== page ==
The proposals of the EU Parliament to regulate artificial intelligence open questions as to whether the EU is heading in the right direction.
To reserve a place among the world leaders in artificial intelligence (AI), the European Union played ahead of other countries and presented the first proposals to regulate the sector.
Aware of the centrality of the role of technology for the advancement of innovation, the European Parliament has adopted some proposals to be submitted to the scrutiny of the Commission on ethical principles and legal obligations on which the future regulatory framework for the development, implementation, and use of artificial intelligence and related technologies (algorithms, robotics, software, etc.) should be based.
According to the European Parliament, the future legislation should be developed following several guiding principles, including human centrality (human-centered and human-made artificial intelligence), security, transparency and accountability, protection against prejudice and discrimination, right to compensation, social and environmental responsibility, respect for privacy and data protection.
Particular attention is drawn to the issue of civil liability for damages caused by AI’s creations. The Parliament’s request is to define a clear legal framework that ensures a balance between the need for legal certainty for companies on the one hand and the protection of citizens on the other and, therefore, the promotion of confidence in AI technologies. The intention is to provide a system of strict liability that covers not only material damage caused by physical or virtual AI activities to life, health, property, physical integrity, but also immaterial damage as long as it is significant and corresponds to a “verifiable economic loss.”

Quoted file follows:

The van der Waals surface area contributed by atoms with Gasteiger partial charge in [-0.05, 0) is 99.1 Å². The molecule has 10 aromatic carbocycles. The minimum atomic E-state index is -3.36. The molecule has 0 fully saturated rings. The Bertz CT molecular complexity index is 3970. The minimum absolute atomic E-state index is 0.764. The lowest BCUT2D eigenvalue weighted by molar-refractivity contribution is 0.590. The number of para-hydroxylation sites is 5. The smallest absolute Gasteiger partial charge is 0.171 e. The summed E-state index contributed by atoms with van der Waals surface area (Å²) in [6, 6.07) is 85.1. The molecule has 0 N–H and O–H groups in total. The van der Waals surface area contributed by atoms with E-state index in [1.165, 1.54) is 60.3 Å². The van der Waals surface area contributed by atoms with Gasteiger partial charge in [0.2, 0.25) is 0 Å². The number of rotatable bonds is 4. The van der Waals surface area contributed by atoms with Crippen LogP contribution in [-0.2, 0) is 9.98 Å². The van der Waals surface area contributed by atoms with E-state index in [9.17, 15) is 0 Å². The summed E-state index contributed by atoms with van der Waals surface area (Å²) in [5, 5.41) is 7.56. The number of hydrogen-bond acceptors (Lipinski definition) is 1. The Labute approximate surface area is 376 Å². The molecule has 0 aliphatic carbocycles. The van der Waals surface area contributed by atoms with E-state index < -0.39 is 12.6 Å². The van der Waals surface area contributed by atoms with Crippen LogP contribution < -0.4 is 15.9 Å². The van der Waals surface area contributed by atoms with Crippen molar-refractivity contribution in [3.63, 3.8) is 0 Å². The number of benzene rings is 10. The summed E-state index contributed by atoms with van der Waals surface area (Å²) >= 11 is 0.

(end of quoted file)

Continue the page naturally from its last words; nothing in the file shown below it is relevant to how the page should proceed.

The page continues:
Another equally important issue addressed by MEPs pertains to intellectual property rights. For the EU to gain a real leadership role in AI at the global level, the need to ensure effective protection of intellectual property rights and the patent system’s protection to protect innovative developers is reiterated. In particular, it is important to distinguish between creations invented by humans with the assistance of IA and creations generated directly by IA. The intention is to exclude the attribution, hypothesized by some, of legal personality to AI, and thus the possibility of recognizing the ownership of intellectual property rights by the latter.
Finally, particular attention is also paid to the pivotal issue of the uncontrolled spread of machine learning, i.e., technologies with self-learning capabilities, which are among those at higher risk. Although it seems impossible to stem the development of this type of algorithmic systems, among the European Parliament’s proposals is to exclude the design of technology on which it is not possible to carry out human supervision activities. In case there is a high risk of serious violations of the above mentioned ethical principles, the functionalities based on self-learning systems should be disabled, with the consequent restoration of full human control.
The initiative is certainly welcome, but we wonder whether a strict liability regime is a right solution. This discipline risks representing a disincentive to invest in AI and is incompatible with the EU’s plan to become a global leader in artificial intelligence development.
On a similar topic, you may find interesting the article “Can only AI successfully regulate Artificial Intelligence?”
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